Lit List: Friday September 23, 2016

Good evening readers. Here's our daily round-up of today's must-read literary news, commentary and fiction.

  • How (Yes) Cardboard Is Revolutionizing The Latin American Book Industry: In the wake of an economic crisis, books made from cheap and sustainable materials are in vogue. (The Establishment)
  • Spain: Searching for Garcia Lorca: The grave of the anti-fascist poet is lost to time partly because of contemporary politicans' unwillingness to revive the country's brutal past. (Al-Jazeera)
  • Is Anne Carson the First Poet with More Fans than Readers? "Bad writing can do nothing to curtail Carson’s fame—because that fame no longer depends on good writing." (The Walrus)
  • Mirror from Damascus: Two Syrian-British writers have written a new book chronicling the art and artists of the Arab Spring in Syria. (Guernica)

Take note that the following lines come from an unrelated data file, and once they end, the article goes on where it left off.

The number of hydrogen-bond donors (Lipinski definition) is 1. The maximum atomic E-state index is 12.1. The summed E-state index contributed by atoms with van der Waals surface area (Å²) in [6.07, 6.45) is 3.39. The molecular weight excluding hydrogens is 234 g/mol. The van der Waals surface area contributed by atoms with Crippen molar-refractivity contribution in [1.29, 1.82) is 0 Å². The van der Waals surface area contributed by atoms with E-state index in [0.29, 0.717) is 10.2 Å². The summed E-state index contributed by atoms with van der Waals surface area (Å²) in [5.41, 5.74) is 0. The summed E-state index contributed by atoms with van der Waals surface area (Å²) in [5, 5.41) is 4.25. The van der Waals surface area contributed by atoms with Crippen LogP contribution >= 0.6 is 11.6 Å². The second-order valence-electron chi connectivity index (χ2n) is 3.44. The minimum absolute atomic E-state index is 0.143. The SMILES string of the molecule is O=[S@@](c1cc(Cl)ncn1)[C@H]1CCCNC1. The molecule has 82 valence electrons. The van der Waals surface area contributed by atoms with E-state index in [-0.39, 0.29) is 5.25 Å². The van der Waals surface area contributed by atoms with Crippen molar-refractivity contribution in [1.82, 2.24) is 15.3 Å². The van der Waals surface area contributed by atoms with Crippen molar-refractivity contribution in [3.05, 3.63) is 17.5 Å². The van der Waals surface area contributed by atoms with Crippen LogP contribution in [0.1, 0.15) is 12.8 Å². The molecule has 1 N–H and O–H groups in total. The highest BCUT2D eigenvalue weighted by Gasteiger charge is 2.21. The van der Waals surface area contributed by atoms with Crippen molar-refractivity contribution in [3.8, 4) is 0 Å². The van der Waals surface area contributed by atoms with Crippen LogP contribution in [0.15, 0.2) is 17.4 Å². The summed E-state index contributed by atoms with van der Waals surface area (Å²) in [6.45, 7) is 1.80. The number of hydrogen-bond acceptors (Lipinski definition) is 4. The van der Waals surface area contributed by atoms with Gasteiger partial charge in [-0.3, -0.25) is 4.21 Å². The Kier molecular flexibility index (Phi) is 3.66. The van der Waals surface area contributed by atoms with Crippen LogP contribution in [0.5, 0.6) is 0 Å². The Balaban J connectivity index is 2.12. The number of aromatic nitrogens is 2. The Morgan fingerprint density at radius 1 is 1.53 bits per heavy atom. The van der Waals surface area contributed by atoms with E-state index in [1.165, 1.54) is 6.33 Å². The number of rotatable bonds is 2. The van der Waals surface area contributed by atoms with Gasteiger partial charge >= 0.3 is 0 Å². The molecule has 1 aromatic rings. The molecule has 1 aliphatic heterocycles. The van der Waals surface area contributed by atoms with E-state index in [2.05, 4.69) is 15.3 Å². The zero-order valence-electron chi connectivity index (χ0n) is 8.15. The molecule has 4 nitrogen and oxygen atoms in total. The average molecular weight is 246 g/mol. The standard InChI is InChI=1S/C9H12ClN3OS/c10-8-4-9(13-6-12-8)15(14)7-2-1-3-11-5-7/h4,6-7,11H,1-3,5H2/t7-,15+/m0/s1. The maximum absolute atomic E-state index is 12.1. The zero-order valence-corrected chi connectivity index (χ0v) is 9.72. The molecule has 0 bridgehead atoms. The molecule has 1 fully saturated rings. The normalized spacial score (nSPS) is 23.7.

• ‘There Has To Be Less School’: An Interview with Nicholson Baker: A substitute teacher dissects how  schools drain the joy from learning. (Hazlitt)
  • How a Museum Reckons With Black Pain: the National Museum of African American History and Culture is dense, immersive, and emotionally devastating. (The Atlantic)
  • Alexandra Kleeman Writes Like an Alien on an Anthropological Mission to Earth: The author of You Too Can Have a Body Like Mine displays her cerebral oddball voice in a short story collection. (The New York Times)
  • The Best-Seller Code Tells Us What We Already Know: Algorithms that quantify why books are successful are just approximations of the judgments we make instinctively. (The New Yorker)
  • The Afro-Feminist Coloring Book Is Here: Makeda Lewis's line drawings blend ancient mythology, ordinary daily life, and queer iconography. (Lithub)
  • First Kurdish Novel Published in English? ‘It Is Unfortunate That We Still Talk About This’: For a language long banned by law, a turn in the Western spotlight. (Arab Lit)